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Today I am delighted to welcome you to my stop on the blog tour for Jackie Baldwin’s latest novel, Perfect Dead.  It’s an honour to be part of the buzz around publication and even more of an honour to share an extract with you from the book.  Before you get the chance to have a sneaky look at chapter one, lets find out a little more about the book.

 

Description:

Perfect Dead - high-res - Copy (1)

Each murder brings him one step closer to the perfect death.

Ex-priest, DI Farrell is called on to investigate a gruesome death in rural Scotland. All evidence points to suicide, except for one loose end: every light in the cottage was switched off. Why would he kill himself in the dark?

The question sparks a murder investigation that leads to the mysterious Ivy House, home of ‘The Collective,’ a sinister commune of artists who will do anything to keep their twisted secrets hidden.

And when the remains of a young girl are uncovered on a barren stretch of coastline, Farrell realises that there is something rotten in this tight-knit community. Now he must track down a ruthless killer before another person dies, this time much closer to home…

 

Extract – from chapter one:

 

7th January 2013

DI Frank Farrell glanced across at Mhairi as the police car slid and bumped its way along an icy farm track towards a small stonewashed cottage. It was 10.10 a.m. and the sky was bright with a pale wintery sun. A young police officer who worked out of Kirkcudbright stood in front of the blue and white tape and walked towards them as they parked alongside the SOCO van.

Farrell exited the car with a feeling of dread in his stomach. In his time as a practising Catholic priest, suicides, in particular, always had a profound effect on him. The thought that someone might be driven to die at their own hand was unfathomable.

‘SOCO nearly done in there, PC McGhie?’

‘Yes, sir, they reckon it’s fairly cut and dried. The police surgeon is in there too. Didn’t exactly have to look for a pulse. Blood and brains everywhere.’

Farrell quelled him with a look.

‘Do we know the name of the deceased yet?’

‘Monro Stevenson, according to the opened mail, sir.’

Silently, Mhairi and Farrell suited up in their protective plastic coveralls and overshoes. Even if it was suicide, care had to be taken not to contaminate the scene, just in case.

‘Right, let’s get this over with,’ said Farrell.

He opened the door and entered with Mhairi.

A middle-aged man in a tweed jacket and cords was packing away his stethoscope in a brown leather satchel in the hall. He straightened up as they approached. Farrell noticed that he had an unhealthy greyish tinge to his face and that his hands were shaking.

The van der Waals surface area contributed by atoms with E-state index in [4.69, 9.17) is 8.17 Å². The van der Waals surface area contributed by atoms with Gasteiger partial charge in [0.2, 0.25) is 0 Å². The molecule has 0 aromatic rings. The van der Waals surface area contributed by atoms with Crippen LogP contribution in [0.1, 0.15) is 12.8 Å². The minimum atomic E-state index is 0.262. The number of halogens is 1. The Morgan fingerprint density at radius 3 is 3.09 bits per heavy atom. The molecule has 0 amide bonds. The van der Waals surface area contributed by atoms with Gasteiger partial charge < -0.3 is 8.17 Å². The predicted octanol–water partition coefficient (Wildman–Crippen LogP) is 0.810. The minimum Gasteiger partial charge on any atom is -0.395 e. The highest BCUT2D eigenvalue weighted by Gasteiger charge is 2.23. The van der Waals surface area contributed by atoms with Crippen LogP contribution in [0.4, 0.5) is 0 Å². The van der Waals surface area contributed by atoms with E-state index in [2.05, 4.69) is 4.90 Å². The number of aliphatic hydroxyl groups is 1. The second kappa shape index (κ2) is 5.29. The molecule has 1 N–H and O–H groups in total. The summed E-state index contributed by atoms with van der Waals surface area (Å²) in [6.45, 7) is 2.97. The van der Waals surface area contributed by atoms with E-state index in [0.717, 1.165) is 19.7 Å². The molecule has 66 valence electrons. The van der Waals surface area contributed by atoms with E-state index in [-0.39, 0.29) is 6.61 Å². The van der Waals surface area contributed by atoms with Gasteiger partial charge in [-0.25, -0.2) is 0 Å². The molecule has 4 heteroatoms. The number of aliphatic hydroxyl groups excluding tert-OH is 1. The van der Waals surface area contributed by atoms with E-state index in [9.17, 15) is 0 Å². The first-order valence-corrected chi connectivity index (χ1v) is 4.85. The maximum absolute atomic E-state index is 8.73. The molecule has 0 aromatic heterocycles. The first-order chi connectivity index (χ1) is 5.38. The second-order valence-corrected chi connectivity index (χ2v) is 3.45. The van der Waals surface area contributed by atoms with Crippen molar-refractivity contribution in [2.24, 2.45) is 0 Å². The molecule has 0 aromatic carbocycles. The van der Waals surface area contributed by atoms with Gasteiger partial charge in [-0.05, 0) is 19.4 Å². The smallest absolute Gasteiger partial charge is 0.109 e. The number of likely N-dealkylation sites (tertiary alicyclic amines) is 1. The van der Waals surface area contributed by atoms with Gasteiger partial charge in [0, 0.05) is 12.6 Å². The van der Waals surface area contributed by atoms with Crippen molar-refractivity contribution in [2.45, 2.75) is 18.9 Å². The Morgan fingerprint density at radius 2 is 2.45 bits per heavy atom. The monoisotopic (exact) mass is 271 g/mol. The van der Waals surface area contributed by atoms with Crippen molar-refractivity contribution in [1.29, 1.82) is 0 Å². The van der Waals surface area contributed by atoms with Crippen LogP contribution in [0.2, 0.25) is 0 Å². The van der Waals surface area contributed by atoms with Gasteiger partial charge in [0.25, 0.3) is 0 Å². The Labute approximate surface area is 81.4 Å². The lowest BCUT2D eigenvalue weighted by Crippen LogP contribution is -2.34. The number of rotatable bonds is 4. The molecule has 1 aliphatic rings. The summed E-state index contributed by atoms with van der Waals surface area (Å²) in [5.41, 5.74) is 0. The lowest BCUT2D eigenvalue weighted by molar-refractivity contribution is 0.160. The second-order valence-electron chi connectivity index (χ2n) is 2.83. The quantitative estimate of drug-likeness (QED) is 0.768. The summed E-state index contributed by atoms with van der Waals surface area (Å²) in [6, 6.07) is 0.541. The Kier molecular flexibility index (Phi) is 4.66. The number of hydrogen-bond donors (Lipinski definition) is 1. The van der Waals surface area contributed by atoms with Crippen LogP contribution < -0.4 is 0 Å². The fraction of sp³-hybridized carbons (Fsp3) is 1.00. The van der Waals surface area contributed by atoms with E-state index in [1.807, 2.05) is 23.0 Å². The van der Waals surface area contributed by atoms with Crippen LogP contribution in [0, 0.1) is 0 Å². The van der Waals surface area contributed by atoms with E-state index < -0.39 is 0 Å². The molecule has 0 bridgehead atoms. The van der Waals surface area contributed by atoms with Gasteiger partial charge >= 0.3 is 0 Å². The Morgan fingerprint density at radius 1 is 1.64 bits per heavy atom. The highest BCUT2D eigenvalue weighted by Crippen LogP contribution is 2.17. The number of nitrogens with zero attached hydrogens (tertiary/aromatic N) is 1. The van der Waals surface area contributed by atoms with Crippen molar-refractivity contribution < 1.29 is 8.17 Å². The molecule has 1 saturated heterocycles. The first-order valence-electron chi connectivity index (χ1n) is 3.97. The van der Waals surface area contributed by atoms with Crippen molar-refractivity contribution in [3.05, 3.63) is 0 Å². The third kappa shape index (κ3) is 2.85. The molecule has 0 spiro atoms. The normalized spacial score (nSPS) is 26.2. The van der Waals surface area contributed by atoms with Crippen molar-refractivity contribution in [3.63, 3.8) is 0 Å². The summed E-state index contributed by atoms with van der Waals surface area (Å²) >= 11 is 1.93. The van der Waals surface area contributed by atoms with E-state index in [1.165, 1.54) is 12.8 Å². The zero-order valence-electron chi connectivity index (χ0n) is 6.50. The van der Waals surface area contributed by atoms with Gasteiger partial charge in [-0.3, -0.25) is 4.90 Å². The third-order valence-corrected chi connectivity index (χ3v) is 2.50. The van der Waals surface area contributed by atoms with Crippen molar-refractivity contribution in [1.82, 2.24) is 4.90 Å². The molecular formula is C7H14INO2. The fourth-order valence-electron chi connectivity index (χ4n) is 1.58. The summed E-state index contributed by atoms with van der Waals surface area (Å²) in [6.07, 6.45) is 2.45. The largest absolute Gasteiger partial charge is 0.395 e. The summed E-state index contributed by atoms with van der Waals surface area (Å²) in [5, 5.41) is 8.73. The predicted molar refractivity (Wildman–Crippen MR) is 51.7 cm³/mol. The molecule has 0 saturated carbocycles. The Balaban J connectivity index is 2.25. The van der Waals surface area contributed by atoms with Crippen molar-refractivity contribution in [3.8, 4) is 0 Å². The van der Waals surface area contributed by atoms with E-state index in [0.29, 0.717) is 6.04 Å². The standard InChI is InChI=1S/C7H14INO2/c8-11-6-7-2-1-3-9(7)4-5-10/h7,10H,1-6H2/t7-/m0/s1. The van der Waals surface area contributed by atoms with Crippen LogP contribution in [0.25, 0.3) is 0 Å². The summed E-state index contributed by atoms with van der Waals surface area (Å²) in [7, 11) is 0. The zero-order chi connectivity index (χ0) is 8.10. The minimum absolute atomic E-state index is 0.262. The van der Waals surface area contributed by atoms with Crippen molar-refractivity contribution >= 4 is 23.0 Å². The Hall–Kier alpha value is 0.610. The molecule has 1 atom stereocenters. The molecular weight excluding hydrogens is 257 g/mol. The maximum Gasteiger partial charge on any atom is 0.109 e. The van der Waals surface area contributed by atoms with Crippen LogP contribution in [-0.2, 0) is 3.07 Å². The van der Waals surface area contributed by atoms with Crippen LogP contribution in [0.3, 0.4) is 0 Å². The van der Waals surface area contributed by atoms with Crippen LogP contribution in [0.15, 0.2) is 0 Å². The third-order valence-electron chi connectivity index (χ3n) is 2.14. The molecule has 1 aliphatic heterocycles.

‘Morning, Doctor. DI Farrell and DC McLeod.’

‘Dr Allison. Cause appears to be suicide. A terrible business,’ he said. ‘A patient of mine, as it turns out. He was only twenty-seven.’

‘It must be difficult when you know the deceased,’ said Mhairi.

‘Yes, if only he had come to me. I could have got him some help. Anything to avoid this,’ he said, gesturing towards the other room.

‘Any chance you can give us an indication of the time of death?’ asked Farrell.

‘Well, as you know, my role here is restricted to pronouncing life extinct. However, given that rigor is at its peak, I would hazard a guess, strictly off the record, that he died somewhere around fifteen hours ago. However, you’ll need to wait for the preliminary findings from the pathologist for any degree of certainty.’

‘Thanks, Doctor,’ said Farrell. ‘I appreciate the heads-up.’

The doctor turned to leave. Farrell approached the two experienced Scene of Crime officers, Janet White and Phil Tait, who were gathering their stuff together at the rear of the hall.

‘Janet, what have you got for us?’

‘It looks like a suicide,’ she said. ‘Gun placed in the mouth and trigger pulled. We lifted prints from the gun. Gunshot residue on the right hand of the deceased matches that scenario.’

‘There’s a note,’ Phil said. ‘It’s in a sealed envelope. We’ll get you a copy once we’ve done the necessary checks back at the station. We’ve also removed the gun for ballistics analysis.’

‘What was it?’

‘A PPK 380 mm. We recovered the bullet from the wall behind the chair.’

‘How on earth did he get hold of one of those in this neck of the woods?’

‘Your guess is as good as mine,’ shrugged Phil.

‘A suicide note,’ said Mhairi. ‘That means it’s unlikely to be a murder?’

‘Unless he was coerced, or it was staged,’ said Farrell.

I don’t know about you, but that has me really keen to read more!

 

 

About the Author:

Jackie Baldwin is a Scottish crime writer. Her debut crime novel, Dead Man’s Prayer, was published by Killer Reads, Harper Collins on 2nd September 2016. The second in the series, Perfect Dead was published on 15th June 2018. For most of her working life, she has been a solicitor specialising in Family and Criminal Law. However, she now practices in Dumfries as a hypnotherapist which is where her novels are set. Married, with two grown up children, she has filled her empty nest with Golden Retrievers. She can often be found in a forest walking the dogs, covered in mud and with twigs in her hair.

Perfect Dead Blog Tour graphic final

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